According to the NPP stalwart, the widespread rejection by the bondholders will not augur well for the country, hence the need for them to soften their stance.
In a series of tweets on Sunday evening, he explained that even though the terms of the debt exchange programme will affect individual bondholders, it is a necessary step which must be taken to salvage the economy.
He said if the bondholders fail to cooperate with government, their bonds may be affected in the future in addition to a further deterioration of the economy.
“Ghana is in a very difficult place. What we are seeing with the mobilisation of agitation on individual bondholders poses a real and serious risk worse than what we witnessed when opposition to E-Levy succeeded in derailing an already shaky macroeconomic situation from 2021”, portions of his tweets read.
“The debt exchange programme is voluntary for individual bondholders but a very necessary evil for our economy.
Its success is critical to restoring macroeconomic stability and securing an IMF programme. It hits those of us holding bonds very hard. A straight no to it is no solution!”, Mr Otchere-Darko stressed.
“If the no-compromise opposition to it wins, what then has been achieved? It may lead to national debt default.
So what then happens to the value of your bonds after? Potentially worthless. If participation is low, we jeopardize resolving the economic crisis and hardships”, he wrote.
In concluding his comments on the matter, he said, “I’m sorry but we have to face the hard/painful truths. We ain’t sitting pretty.
Our focus must be on how the burden to individual bondholders may be possibly eased, but not to take the hardline position of simply saying no to participation. It will come back to hit us harder!”.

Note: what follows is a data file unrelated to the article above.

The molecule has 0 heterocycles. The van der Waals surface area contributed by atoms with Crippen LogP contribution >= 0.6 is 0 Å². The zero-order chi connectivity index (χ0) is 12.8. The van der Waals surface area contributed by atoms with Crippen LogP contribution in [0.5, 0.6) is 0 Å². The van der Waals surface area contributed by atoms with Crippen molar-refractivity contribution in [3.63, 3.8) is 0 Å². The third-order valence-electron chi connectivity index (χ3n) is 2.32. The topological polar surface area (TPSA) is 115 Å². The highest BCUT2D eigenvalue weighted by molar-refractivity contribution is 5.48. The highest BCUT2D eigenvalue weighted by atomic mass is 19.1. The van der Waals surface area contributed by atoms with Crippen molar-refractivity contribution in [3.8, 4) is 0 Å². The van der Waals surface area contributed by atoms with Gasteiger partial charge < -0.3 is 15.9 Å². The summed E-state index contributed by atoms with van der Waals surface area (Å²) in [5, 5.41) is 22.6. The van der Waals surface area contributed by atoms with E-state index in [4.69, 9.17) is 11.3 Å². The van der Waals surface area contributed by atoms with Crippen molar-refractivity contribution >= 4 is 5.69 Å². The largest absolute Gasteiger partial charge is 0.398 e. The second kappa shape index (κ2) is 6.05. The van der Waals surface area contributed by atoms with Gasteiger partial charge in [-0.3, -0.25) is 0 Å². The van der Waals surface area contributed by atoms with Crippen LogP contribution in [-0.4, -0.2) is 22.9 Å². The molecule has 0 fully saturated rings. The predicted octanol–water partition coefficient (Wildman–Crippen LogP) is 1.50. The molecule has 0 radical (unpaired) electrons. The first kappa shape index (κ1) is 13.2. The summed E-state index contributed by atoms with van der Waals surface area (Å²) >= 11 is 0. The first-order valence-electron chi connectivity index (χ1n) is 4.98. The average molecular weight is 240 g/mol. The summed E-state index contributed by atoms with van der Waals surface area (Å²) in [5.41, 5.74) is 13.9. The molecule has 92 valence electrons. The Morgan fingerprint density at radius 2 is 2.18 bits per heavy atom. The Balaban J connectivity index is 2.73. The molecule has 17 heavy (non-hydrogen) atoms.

While noting the possible dangers if the programme does not go through, he called on individual bondholders to rally behind government to help restore the economy.
The remarks by the founder of the Danquah Institute come in the wake of growing public agitations from individual bondholders about government’s proposed domestic debt exchange programme.
In a bid to rescue the economy and secure a deal with the International Monetary Fund (IMF), government has proposed that all bondholders will not receive any interest on their bonds for the 2023 financial year.
The payment of dividends, according to government is likely to begin next year, 2024 at a discounted rate of 5%.
In relation to this, bondholders who may want to transfer or even forfeit their bonds will not even be able to get the full principal they initially invested as bonds.
This proposal, since its announcement, has been rejected by many bondholders who have subsequently expressed frustration about the development.
In their view, if the proposal is implemented, they will suffer a great deal of loss, with many of them stating that their investments may even become unprofitable.
Some of the aggrieved bondholders, who recently interacted with JoyNews have thrown their hands in despair, with others contemplating suicide.
The affected investors say with government’s intended management of their bonds, they may not even be able to meet their expenses such as rent, feeding and the payment of fees for their wards.
They have therefore called on government and other relevant stakeholders to intervene in the matter.
In this regard, policy analyst, Senyo Hosi, who is part of the crusade is currently mobilising all affected bondholders to collectively resist the move by government.
Speaking on JoyNews‘ PM Express last week, he stated that the proposal by government is ‘insensitive’ and must be outrightly resisted.
Meanwhile, government insists the debt exchange programme is the way to go in rescuing the economy.